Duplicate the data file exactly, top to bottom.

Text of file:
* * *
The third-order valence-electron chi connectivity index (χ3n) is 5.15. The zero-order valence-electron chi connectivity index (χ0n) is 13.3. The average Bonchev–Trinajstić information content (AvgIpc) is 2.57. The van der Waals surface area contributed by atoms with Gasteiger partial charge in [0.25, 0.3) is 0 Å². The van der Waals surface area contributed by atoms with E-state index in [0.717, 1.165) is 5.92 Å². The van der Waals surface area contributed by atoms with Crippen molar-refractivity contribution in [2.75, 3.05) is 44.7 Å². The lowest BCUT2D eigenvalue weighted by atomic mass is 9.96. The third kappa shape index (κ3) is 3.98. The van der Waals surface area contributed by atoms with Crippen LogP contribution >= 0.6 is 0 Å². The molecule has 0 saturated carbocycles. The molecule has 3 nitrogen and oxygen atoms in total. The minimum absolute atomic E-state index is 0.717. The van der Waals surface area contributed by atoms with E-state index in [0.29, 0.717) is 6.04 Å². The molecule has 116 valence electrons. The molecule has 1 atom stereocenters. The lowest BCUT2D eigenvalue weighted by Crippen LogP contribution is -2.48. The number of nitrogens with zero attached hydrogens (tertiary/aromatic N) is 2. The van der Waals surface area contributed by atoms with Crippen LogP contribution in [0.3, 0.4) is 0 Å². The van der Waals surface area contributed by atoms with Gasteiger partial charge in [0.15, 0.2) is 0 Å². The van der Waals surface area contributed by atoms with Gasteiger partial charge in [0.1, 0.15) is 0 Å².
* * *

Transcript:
The third-order valence-electron chi connectivity index (χ3n) is 5.15. The zero-order valence-electron chi connectivity index (χ0n) is 13.3. The average Bonchev–Trinajstić information content (AvgIpc) is 2.57. The van der Waals surface area contributed by atoms with Gasteiger partial charge in [0.25, 0.3) is 0 Å². The van der Waals surface area contributed by atoms with E-state index in [0.717, 1.165) is 5.92 Å². The van der Waals surface area contributed by atoms with Crippen molar-refractivity contribution in [2.75, 3.05) is 44.7 Å². The lowest BCUT2D eigenvalue weighted by atomic mass is 9.96. The third kappa shape index (κ3) is 3.98. The van der Waals surface area contributed by atoms with Crippen LogP contribution >= 0.6 is 0 Å². The molecule has 0 saturated carbocycles. The molecule has 3 nitrogen and oxygen atoms in total. The minimum absolute atomic E-state index is 0.717. The van der Waals surface area contributed by atoms with E-state index in [0.29, 0.717) is 6.04 Å². The molecule has 116 valence electrons. The molecule has 1 atom stereocenters. The lowest BCUT2D eigenvalue weighted by Crippen LogP contribution is -2.48. The number of nitrogens with zero attached hydrogens (tertiary/aromatic N) is 2. The van der Waals surface area contributed by atoms with Crippen LogP contribution in [0.3, 0.4) is 0 Å². The van der Waals surface area contributed by atoms with Gasteiger partial charge in [0.15, 0.2) is 0 Å². The van der Waals surface area contributed by atoms with Gasteiger partial charge in [0.1, 0.15) is 0 Å².